How chip cards work and what an EMV transaction looks like
The future of electronic payments is changing. Credit card issuers and merchants are working together to provide new ways to combat fraud, and chip and PIN technology is one of the most important developments to come along in years.
Chip credit card technology, also known as EMV, helps reduce the risk of fraud during card-present transactions. Adopted years ago in Europe and Canada, the U.S. is the last major economy in the world to make the transition. Beginning on October 1, 2015, merchants who have not adopted chip card technology will face increased liability for certain payment card fraud that could have been prevented with chip card technology.
While most merchants have heard of chip cards and have a general sense of how they work, many people do not understand how this system changes the transaction process for both store personnel and customers.
How chip cards work and offer security protections
Chip cards offer a number of protections that standard magnetic stripe cards lack. Chip cards generate a unique code with every transaction, so even if a hacker manages to steal the authentication code, it will be useless for future transactions. In addition, the embedded microchip makes duplicating cards for counterfeit purposes nearly impossible.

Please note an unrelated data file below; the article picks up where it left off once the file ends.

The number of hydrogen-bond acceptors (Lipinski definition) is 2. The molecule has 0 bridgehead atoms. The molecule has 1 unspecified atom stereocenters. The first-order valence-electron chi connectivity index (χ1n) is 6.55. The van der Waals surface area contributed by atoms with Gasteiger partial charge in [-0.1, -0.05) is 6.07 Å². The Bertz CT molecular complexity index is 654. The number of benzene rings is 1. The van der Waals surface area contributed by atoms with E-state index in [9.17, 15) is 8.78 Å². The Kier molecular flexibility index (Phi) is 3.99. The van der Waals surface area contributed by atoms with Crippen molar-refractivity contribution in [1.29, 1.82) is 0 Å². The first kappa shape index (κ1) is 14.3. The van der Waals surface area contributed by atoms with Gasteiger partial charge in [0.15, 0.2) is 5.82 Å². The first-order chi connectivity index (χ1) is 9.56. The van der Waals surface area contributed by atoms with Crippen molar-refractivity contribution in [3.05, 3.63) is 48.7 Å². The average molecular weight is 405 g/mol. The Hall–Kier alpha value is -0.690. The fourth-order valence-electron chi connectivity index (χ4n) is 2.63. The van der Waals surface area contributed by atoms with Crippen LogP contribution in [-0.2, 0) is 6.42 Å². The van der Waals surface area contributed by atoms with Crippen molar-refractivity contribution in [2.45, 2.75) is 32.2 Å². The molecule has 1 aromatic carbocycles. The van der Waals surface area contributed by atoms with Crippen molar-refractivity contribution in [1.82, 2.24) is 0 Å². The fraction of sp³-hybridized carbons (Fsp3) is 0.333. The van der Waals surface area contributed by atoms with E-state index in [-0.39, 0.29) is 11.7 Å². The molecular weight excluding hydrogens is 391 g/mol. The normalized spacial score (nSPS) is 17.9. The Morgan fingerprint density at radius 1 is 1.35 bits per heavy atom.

Another benefit is that the cardholder can retain possession of the card throughout the transaction. There is no opportunity for unscrupulous employees to pass the card through a skimmer that records personal data.
How chip card transactions are processed
Chip cards are read by a new type of credit card terminal that features the latest in card and transaction authentication. During a transaction, the customer inserts the payment card into the terminal, chip-end first. The chip and the card reader “talk” back and forth through dynamic speech to authenticate the transaction. Magnetic stripe cards, by contrast, simply “tell” the card number and expiration date to the card reader. This is why data from magnetic cards is easily stolen and reproduced into counterfeit cards.
After inserting the card, the customer follows on-screen instructions that further validate the transaction. This process will vary depending on which type of verification method the card-issuing bank chooses. Some issuers use a chip-and-signature system where patrons sign a printed receipt like they always have. Others will require the customer to enter a PIN to complete the transaction, just as they would with a debit card purchase or ATM withdrawal.
Adopting chip cards and secure technologies